Shocka! Tom Hanks now thinks Mormons have free speech rights

Ethel C. Fenig
Hooray for Hollywood!  The warm fuzzies that President Barack Obama's (D) election and subsequent inauguration produced have drifted all the way to that entertainment city in that totally bankrupt state of California. Now some liberal entertainment figures actually believe that those they disagree with have a right to their opinions. 
 
Tom Hanks, who is an executive producer of an HBO series about Mormon polygamy, criticized  Mormons as un-American for exercising their  constitutional right voting for Proposition 8 in California banning homosexual marriage. 
 
 [T]he truth is a lot of Mormons gave a lot of money to the church to make Prop-8 happen,” he told Tarts. “There are a lot of people who feel that is un-American, and I am one of them. I do not like to see any discrimination codified on any piece of paper, any of the 50 states in America, but here's what happens now. A little bit of light can be shed, and people can see who's responsible, and that can motivate the next go around of our self correcting Constitution, and hopefully we can move forward instead of backwards. So let's have faith in not only the American, but Californian, constitutional process.”
 
Hey, where does Hanks think he is, in Kazkhstan where he can overturn an election or prohibit a religion he doesn't approve of?
 
Exercising their rights of freedom of speech and religion, two Mormon representatives informed Hanks of the true meaning of American constitutional rights. 
 
Kim Farah, a spokesperson for the Church of Jesus Christ of Latter Day Saints, told Tarts, "Expressing an opinion in a free and democratic society is as American as it gets."

Bill McKeever, a rep for the Mormonism Research Ministry, added, "Personally, I find it un-American to tell people that they shouldn’t vote their conscience. Hanks said he doesn’t 'like to see any discrimination codified on any piece of paper.' Considering that just about every law discriminates in some form or another, makes this comment ridiculous. Hanks’ comment shows that he very much believes in discriminating against people with whom he disagrees. I may not agree with Mormon theology, but I certainly defend their right to express their opinion."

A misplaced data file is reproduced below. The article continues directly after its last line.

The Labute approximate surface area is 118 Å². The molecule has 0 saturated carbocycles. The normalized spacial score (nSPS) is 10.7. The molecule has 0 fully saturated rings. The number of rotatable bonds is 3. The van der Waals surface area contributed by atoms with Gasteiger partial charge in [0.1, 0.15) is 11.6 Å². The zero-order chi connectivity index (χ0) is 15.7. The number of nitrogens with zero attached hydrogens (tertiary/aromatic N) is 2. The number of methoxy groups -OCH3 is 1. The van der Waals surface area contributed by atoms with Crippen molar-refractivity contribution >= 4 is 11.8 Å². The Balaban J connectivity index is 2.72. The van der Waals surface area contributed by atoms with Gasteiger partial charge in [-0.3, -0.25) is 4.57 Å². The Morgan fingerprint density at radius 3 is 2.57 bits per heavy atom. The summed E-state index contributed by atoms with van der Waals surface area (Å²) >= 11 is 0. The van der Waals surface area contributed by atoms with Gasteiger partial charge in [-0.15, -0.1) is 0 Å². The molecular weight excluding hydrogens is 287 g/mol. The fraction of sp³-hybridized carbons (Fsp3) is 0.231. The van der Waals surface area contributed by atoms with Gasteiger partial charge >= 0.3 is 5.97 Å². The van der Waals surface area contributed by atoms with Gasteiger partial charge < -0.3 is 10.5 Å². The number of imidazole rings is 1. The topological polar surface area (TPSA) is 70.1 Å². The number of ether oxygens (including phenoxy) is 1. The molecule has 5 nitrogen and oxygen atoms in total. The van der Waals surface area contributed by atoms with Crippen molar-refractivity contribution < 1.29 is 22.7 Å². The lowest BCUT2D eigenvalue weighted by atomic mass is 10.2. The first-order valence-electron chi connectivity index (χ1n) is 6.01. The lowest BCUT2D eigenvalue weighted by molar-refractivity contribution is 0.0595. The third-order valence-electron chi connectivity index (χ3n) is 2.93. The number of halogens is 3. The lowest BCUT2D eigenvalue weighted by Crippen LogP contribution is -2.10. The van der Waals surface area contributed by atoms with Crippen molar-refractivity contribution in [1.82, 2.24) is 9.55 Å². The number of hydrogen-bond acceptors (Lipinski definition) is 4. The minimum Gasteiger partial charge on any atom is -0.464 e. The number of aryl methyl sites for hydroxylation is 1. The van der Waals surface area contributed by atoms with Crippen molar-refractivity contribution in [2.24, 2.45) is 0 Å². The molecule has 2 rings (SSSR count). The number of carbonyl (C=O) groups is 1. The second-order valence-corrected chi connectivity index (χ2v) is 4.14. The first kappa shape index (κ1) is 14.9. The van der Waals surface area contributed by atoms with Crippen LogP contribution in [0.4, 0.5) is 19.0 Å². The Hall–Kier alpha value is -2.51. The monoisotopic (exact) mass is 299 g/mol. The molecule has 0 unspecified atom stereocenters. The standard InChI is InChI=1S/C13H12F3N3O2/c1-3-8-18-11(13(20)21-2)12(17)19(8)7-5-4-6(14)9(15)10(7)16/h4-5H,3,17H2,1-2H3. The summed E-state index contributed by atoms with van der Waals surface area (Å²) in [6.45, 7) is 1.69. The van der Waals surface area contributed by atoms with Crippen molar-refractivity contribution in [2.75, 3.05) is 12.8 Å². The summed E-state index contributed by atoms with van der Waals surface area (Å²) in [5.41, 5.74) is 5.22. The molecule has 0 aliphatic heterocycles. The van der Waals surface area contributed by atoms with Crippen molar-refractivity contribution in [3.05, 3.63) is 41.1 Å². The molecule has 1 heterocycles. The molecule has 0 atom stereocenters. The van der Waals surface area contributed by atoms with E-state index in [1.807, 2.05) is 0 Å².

Upon learning of this Hanks "softened" his opinion," as People magazine exclusively--  and breathlessly--reported.


Last week, I labeled members of the Mormon church who supported California's Proposition 8 as "un-American." I believe Proposition 8 is counter to the promise of our Constitution; it is codified discrimination. But everyone has a right to vote their conscience – nothing could be more American. To say members of the Church of Jesus Christ of Latter Day Saints who contributed to Proposition 8 are "un-American" creates more division when the time calls for respectful disagreement. No one should use "un- American" lightly or in haste. I did. I should not have.
Sincerely,
Tom Hanks.

Wow!  Who knows, next his agent will disseminate a statement from Hanks granting blacks and Hispanics, who also overwhelming supported Proposition 8, all American status and the right to vote their consciences too.